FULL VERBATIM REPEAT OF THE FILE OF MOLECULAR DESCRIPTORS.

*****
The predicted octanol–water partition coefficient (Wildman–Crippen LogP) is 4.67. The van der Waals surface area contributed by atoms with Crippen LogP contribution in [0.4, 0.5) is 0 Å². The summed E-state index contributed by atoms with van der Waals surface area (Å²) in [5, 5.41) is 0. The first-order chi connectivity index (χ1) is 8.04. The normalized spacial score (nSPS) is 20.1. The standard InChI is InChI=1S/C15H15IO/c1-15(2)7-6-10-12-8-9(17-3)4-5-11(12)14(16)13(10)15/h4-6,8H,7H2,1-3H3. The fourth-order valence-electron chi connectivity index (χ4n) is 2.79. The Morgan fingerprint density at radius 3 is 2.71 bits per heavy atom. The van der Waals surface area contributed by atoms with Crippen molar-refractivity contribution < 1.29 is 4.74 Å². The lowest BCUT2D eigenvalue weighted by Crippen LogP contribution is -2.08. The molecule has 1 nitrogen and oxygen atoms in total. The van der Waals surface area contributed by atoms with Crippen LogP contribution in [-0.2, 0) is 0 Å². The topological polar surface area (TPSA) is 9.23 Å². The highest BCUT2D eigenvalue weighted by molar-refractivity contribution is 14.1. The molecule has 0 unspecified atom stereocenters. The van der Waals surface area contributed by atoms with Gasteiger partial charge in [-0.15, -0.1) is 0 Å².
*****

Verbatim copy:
The predicted octanol–water partition coefficient (Wildman–Crippen LogP) is 4.67. The van der Waals surface area contributed by atoms with Crippen LogP contribution in [0.4, 0.5) is 0 Å². The summed E-state index contributed by atoms with van der Waals surface area (Å²) in [5, 5.41) is 0. The first-order chi connectivity index (χ1) is 8.04. The normalized spacial score (nSPS) is 20.1. The standard InChI is InChI=1S/C15H15IO/c1-15(2)7-6-10-12-8-9(17-3)4-5-11(12)14(16)13(10)15/h4-6,8H,7H2,1-3H3. The fourth-order valence-electron chi connectivity index (χ4n) is 2.79. The Morgan fingerprint density at radius 3 is 2.71 bits per heavy atom. The van der Waals surface area contributed by atoms with Crippen molar-refractivity contribution < 1.29 is 4.74 Å². The lowest BCUT2D eigenvalue weighted by Crippen LogP contribution is -2.08. The molecule has 1 nitrogen and oxygen atoms in total. The van der Waals surface area contributed by atoms with Crippen LogP contribution in [-0.2, 0) is 0 Å². The topological polar surface area (TPSA) is 9.23 Å². The highest BCUT2D eigenvalue weighted by molar-refractivity contribution is 14.1. The molecule has 0 unspecified atom stereocenters. The van der Waals surface area contributed by atoms with Gasteiger partial charge in [-0.15, -0.1) is 0 Å².